Friday, May 20, 2011

Why I CloudSpoke

Daniel Llewellyn
Guest Blogger: Daniel Llewellyn

Dan (aka Kenji776), our most recent contest winner for his entry in the CloudSpokes Scoreboard Challenge, has graciously volunteered on twitter to join our ridiculously talented series of guest blogger entries.

Dan, who hails from Minnesota, works with Apex, Visualforce, Coldfusion, SQL, lots of Javascript hacking, and has been known to play with some C# here and there.  He's put together an excellent perspective post on his experience with CloudSpokes, it's too good to not share!

When my boss first gave me a heads up about this cloud coding contest called CloudSpokes, and told me I should compete I thought he was crazy. Who would pay real money to let a bunch of nobodies write code for them? I mean if you want code written you hire a contractor and lay out spec and work with them until completion. How could you get quality results from crowdsourcing? Also, I figured it would be a waste of time because I’m no programmer. There would be real pros there, I’m just some wanna be hacker. Sure I’ve played with some different things, and can be clever time to time, but there was no way I could square off with people who really know what they are doing. Still, I decided to check it out, just to be a good sport. It was my boss who told me to take a look after all.

I signed up and started looking through the challenges, “nope, nope *scroll scroll scroll*, nope”. I don’t know how to do any of this. What the hell is ruby on rails? I don’t know how to write objective C, I can’t write an iPad application. Was looking pretty out of my league. Then, one challenge caught my eye. “Jailbreak Chatter” it said. Excitedly, yet pensively I clicked the link and waited impatiently for it to load. What was this? They want to “hack” Salesforce to allow custom content. This was a challenge I could sink my teeth in to. Back in the day I prided myself on bending and breaking systems, Salesforce itself seemed like a worthy competitor. I mashed the register button immediately.

The next several hours were a blur. Now I had a challenge, and to me, my pride was on the line. I didn’t even care about the money. Now it was me vs the system and a panel of judges watching. I said I was going to do this, so I damn well better do it. I tried all the classic attacks for injecting code, clever syntax, url tricks, even directly modifying the post data. Salesforce had it covered. Their validations were too good. It was clear I was going to need to think a bit outside the box here. Eventually I came up with my javascript injection technique that won me second place. When the word came down I could hardly believe it. Me, some idiot who hardly feels like I know what I am doing manged to take second place in a contest between some of the more prominent programmers in the cloud computing arena. I felt validated. Maybe I could do this? Maybe I am good enough? I told my boss that I had placed. He sent an email to the company letting them know. All day I received congratulations and pats on the back. I was hooked.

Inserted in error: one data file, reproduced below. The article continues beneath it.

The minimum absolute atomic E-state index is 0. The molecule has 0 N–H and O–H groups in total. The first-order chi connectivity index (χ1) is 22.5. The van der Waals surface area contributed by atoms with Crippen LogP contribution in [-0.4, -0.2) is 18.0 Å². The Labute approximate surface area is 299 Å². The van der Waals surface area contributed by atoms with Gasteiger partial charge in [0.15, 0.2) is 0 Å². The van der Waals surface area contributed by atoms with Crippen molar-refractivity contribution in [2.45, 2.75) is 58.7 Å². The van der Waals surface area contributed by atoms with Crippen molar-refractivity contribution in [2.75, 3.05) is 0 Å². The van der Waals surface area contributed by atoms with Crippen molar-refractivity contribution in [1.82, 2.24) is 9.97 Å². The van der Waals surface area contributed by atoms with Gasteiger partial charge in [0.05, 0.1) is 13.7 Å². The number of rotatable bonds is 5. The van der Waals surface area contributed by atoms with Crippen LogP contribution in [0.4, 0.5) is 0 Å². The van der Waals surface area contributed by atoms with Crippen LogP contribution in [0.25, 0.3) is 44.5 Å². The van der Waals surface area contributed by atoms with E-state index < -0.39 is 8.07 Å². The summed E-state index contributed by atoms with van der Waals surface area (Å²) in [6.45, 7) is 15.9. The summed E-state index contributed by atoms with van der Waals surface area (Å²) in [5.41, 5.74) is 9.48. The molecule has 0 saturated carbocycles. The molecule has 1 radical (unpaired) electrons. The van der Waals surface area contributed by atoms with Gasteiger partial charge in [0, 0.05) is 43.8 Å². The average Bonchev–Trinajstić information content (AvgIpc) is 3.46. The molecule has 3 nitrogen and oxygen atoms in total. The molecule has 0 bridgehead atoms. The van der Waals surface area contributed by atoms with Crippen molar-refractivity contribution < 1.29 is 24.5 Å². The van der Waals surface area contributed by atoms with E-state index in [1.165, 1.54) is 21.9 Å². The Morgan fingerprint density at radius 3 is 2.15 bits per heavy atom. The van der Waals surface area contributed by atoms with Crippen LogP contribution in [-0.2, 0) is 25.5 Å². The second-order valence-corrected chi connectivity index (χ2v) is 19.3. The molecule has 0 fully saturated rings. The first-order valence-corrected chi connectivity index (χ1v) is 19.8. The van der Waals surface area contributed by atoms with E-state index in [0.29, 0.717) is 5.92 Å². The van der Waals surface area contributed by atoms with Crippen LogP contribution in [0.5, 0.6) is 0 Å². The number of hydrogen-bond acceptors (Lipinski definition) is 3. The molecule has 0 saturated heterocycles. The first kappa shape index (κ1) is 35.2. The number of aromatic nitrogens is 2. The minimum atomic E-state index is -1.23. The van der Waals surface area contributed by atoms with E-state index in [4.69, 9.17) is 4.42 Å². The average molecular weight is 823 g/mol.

That is why I compete. It’s not about the money. It’s not even really about the technology. For me it’s a form of validation. To know that I can run with some of the best. That I can solve problems others can’t. To know that I am at the cutting edge and pushing it further. Of course I love problem solving and the friendly competition, learning new stuff and making a bit of cash. Really though the best part is just the challenge itself. Maybe it’s all inside my head, but that’s good enough for me.

PS and for the record, it turns out the crowd is great for the cloud. The results that I’ve seen and have been amazing. Maybe it’s due to a bit of a shared mindset about pride being on the line, but the entries are always top notch. As an article I read about this topic the other day said “It’s not about the worst submissions you get, it’s about the best ones” or something along those lines. One awesome entry can totally make up for a bunch of mediocre ones and this particular community is amazing. So I humbly admit I was mistaken. The cloud-crowd owns.

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